It is to remind us that we have a unique opportunity in having a human birth. In this form only can we make direct contact with the Creator, through a living Master, and journey all the way home.
It helps us to examine the various aspects of the path and to increase our understanding of the importance and significance of the spiritual teachings of the Masters. It is an opportunity to satisfy the intellect – which is a prerequisite to travelling the path.
Satsang creates and develops love and harmony among the sangat, encouraging us to remember that we are all members of the same flock, with the same Master who loves and cares for each one of us equally – no favourites, no hierarchy.
It sends us away with a revitalized desire to travel the path and attend to our meditation with renewed zeal.
Satsang puts ‘a fence around the crop’, as Maharaj Charan Singh used to say. Satsang is a form of protection for the efforts we have made. It nurtures the fragile shoots that we have started to grow through our meditation practice.
It is only through the understanding encouraged by satsang and our continual efforts to comply with the teachings, that our spiritual foundation will be made strong. The Masters teach that the time spent satisfying our intellect and investigating the path is not time wasted.
Baba Ji has made it clear that he is not here just to answer all our questions but to make us think! Once we are on the path, he wants us to go within and see and understand for ourselves, so that our faith is not founded solely on intellectual belief or conjecture but upon personal experience and knowledge. It is within ourselves that all questions are answered, that all hypotheses and conjecture translate into known fact. We cannot progress on the path without a good foundation in place. We all know what happens to a structure if the foundations are inadequate. Sooner or later it will fail.
There is a constant need for us to remind ourselves that the physical world pulls us downward and outward, whereas we must reorientate ourselves to go inward and upward. We are trying to swim against a merciless tide and our efforts can be likened to those of a snail crawling up the face of a waterfall. Like the snail we must keep close to the rock face, and inch our way up. If we lose concentration and look around, we are dashed to the bottom by the torrent of creation and must start again. The Master is like the rock face, and we should huddle close and take no risks. Every move we make can exacerbate our predicament and create more of the very karma that we are so painstakingly trying to remove.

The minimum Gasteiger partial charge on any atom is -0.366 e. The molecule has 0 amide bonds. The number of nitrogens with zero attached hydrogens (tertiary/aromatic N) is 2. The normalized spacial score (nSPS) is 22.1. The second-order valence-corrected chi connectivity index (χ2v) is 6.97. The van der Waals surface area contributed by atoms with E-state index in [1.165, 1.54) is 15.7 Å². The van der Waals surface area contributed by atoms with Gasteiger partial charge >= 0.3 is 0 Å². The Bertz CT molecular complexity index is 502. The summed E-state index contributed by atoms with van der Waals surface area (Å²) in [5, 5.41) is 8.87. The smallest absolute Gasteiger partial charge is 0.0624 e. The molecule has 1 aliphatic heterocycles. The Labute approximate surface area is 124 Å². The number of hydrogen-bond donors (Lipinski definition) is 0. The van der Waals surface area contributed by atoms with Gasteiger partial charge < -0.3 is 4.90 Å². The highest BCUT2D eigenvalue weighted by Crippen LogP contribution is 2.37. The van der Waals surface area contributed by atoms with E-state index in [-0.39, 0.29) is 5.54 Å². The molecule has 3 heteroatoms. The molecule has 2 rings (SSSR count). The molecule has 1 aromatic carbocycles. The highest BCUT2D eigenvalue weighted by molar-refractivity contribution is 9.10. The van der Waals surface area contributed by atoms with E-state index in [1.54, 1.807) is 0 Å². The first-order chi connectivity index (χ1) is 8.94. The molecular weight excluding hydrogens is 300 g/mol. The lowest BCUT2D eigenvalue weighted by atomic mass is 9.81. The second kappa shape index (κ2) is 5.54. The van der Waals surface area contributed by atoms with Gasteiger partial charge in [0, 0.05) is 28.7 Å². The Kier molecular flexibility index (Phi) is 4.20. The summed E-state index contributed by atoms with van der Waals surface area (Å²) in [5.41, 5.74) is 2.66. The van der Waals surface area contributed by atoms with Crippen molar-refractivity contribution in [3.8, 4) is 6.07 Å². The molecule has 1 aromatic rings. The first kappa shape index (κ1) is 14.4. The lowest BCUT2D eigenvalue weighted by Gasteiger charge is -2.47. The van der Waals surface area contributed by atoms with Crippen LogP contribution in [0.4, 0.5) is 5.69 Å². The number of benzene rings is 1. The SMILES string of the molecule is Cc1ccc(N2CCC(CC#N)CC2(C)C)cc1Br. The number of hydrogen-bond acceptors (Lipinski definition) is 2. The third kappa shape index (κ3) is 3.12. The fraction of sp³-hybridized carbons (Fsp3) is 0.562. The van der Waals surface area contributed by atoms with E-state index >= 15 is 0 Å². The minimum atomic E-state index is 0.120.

So satsang reminds us of our goal and encourages us to strive to achieve it. We should make every effort to attend satsang regularly to enjoy all of its benefits.
An Unchanging Happiness
Moods change us. This ‘I’ changes with the tides of mood. The word ‘emotion’ is from the Latin for ‘out’ and ‘move’. How we emote or feel about some event depends on our perception of the event, apparently without our rationality. You get sacked from your job, for instance, and you feel miserable, rejected and powerless. You get a pay rise and you feel elated, proud and vindicated. But our response isn’t entirely out of our hands: it depends upon how we go on to interpret our circumstances. Getting sacked need not be a life-threatening event; the pay rise might be far less than you feel you are worth.
We think we can’t control the scripts of the soap operas of our lives, or how we perceive them, and that the tone of the drama dictates how we feel. Our happiness seems therefore to depend on the vagaries of fate, on the weather of life. Depression descends upon us when we take what happens as ‘bad’, as confirmation of our helplessness. But it is we who make the interpretation. The event itself is neutral and has no feeling.
Sure, I can try to change how I see things, but that’s not so simple, and you can’t do it directly, you can’t sit there and decide that being sacked isn’t a disaster. It can only come from developing a different view of who and what you are.